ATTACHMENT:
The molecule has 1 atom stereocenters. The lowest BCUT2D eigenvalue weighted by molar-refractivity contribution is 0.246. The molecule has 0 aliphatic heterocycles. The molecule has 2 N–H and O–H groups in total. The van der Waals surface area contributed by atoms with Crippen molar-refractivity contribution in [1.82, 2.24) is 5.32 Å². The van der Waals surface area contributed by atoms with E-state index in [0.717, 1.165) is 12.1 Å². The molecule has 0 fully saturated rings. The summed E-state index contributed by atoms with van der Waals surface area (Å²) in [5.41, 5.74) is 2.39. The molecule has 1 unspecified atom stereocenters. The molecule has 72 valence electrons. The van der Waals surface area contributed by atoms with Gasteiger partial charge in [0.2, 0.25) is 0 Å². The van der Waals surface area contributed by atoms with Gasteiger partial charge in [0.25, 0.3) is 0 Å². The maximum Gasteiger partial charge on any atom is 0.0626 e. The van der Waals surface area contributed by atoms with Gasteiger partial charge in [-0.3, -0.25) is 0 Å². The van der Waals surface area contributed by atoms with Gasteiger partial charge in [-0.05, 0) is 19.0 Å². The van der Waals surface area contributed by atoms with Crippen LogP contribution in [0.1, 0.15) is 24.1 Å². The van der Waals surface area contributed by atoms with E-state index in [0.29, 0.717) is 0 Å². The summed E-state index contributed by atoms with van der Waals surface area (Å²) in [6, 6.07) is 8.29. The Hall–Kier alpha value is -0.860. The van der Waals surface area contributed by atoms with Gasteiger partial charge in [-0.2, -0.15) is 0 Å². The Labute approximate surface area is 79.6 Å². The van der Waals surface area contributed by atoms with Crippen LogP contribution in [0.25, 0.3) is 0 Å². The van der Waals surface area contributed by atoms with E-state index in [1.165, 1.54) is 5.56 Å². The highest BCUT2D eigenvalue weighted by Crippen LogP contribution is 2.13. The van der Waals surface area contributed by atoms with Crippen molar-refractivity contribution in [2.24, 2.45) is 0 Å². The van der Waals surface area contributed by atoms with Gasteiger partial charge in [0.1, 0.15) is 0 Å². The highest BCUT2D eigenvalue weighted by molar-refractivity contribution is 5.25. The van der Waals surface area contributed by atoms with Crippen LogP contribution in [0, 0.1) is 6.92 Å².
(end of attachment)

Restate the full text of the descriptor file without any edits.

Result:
The molecule has 1 atom stereocenters. The lowest BCUT2D eigenvalue weighted by molar-refractivity contribution is 0.246. The molecule has 0 aliphatic heterocycles. The molecule has 2 N–H and O–H groups in total. The van der Waals surface area contributed by atoms with Crippen molar-refractivity contribution in [1.82, 2.24) is 5.32 Å². The van der Waals surface area contributed by atoms with E-state index in [0.717, 1.165) is 12.1 Å². The molecule has 0 fully saturated rings. The summed E-state index contributed by atoms with van der Waals surface area (Å²) in [5.41, 5.74) is 2.39. The molecule has 1 unspecified atom stereocenters. The molecule has 72 valence electrons. The van der Waals surface area contributed by atoms with Gasteiger partial charge in [0.2, 0.25) is 0 Å². The van der Waals surface area contributed by atoms with Gasteiger partial charge in [0.25, 0.3) is 0 Å². The maximum Gasteiger partial charge on any atom is 0.0626 e. The van der Waals surface area contributed by atoms with Gasteiger partial charge in [-0.3, -0.25) is 0 Å². The van der Waals surface area contributed by atoms with Gasteiger partial charge in [-0.05, 0) is 19.0 Å². The van der Waals surface area contributed by atoms with Crippen LogP contribution in [0.1, 0.15) is 24.1 Å². The van der Waals surface area contributed by atoms with E-state index in [0.29, 0.717) is 0 Å². The summed E-state index contributed by atoms with van der Waals surface area (Å²) in [6, 6.07) is 8.29. The Hall–Kier alpha value is -0.860. The van der Waals surface area contributed by atoms with Gasteiger partial charge in [-0.2, -0.15) is 0 Å². The Labute approximate surface area is 79.6 Å². The van der Waals surface area contributed by atoms with Crippen LogP contribution in [0.25, 0.3) is 0 Å². The van der Waals surface area contributed by atoms with E-state index in [1.165, 1.54) is 5.56 Å². The highest BCUT2D eigenvalue weighted by Crippen LogP contribution is 2.13. The van der Waals surface area contributed by atoms with Crippen molar-refractivity contribution in [2.24, 2.45) is 0 Å². The van der Waals surface area contributed by atoms with Gasteiger partial charge in [0.1, 0.15) is 0 Å². The highest BCUT2D eigenvalue weighted by molar-refractivity contribution is 5.25. The van der Waals surface area contributed by atoms with Crippen LogP contribution in [0, 0.1) is 6.92 Å².